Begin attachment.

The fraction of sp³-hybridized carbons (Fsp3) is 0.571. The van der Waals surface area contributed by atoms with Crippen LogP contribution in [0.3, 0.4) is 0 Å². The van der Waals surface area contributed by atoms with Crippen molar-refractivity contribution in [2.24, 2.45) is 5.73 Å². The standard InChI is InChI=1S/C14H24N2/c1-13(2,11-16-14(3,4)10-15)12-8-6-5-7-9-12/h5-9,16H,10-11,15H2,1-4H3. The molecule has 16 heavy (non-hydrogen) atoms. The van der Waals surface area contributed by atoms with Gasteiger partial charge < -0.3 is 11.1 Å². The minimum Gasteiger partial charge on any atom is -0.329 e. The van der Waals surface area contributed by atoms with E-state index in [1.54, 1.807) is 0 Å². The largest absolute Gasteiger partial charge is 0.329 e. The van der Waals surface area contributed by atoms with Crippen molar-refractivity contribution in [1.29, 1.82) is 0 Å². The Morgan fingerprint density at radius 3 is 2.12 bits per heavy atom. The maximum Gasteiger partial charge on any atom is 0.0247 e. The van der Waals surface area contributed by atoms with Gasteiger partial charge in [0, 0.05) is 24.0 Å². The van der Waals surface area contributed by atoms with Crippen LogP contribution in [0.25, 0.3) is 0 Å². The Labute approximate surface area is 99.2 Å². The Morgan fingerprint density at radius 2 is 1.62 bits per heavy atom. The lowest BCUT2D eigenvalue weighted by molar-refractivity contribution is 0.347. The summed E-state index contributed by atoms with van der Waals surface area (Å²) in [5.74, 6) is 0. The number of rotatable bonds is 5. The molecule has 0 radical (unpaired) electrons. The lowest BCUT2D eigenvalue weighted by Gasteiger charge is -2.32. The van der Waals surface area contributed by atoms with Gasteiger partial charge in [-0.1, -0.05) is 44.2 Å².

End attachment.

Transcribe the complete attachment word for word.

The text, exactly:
The fraction of sp³-hybridized carbons (Fsp3) is 0.571. The van der Waals surface area contributed by atoms with Crippen LogP contribution in [0.3, 0.4) is 0 Å². The van der Waals surface area contributed by atoms with Crippen molar-refractivity contribution in [2.24, 2.45) is 5.73 Å². The standard InChI is InChI=1S/C14H24N2/c1-13(2,11-16-14(3,4)10-15)12-8-6-5-7-9-12/h5-9,16H,10-11,15H2,1-4H3. The molecule has 16 heavy (non-hydrogen) atoms. The van der Waals surface area contributed by atoms with Gasteiger partial charge < -0.3 is 11.1 Å². The minimum Gasteiger partial charge on any atom is -0.329 e. The van der Waals surface area contributed by atoms with E-state index in [1.54, 1.807) is 0 Å². The largest absolute Gasteiger partial charge is 0.329 e. The van der Waals surface area contributed by atoms with Crippen molar-refractivity contribution in [1.29, 1.82) is 0 Å². The Morgan fingerprint density at radius 3 is 2.12 bits per heavy atom. The maximum Gasteiger partial charge on any atom is 0.0247 e. The van der Waals surface area contributed by atoms with Gasteiger partial charge in [0, 0.05) is 24.0 Å². The van der Waals surface area contributed by atoms with Crippen LogP contribution in [0.25, 0.3) is 0 Å². The Labute approximate surface area is 99.2 Å². The Morgan fingerprint density at radius 2 is 1.62 bits per heavy atom. The lowest BCUT2D eigenvalue weighted by molar-refractivity contribution is 0.347. The summed E-state index contributed by atoms with van der Waals surface area (Å²) in [5.74, 6) is 0. The number of rotatable bonds is 5. The molecule has 0 radical (unpaired) electrons. The lowest BCUT2D eigenvalue weighted by Gasteiger charge is -2.32. The van der Waals surface area contributed by atoms with Gasteiger partial charge in [-0.1, -0.05) is 44.2 Å².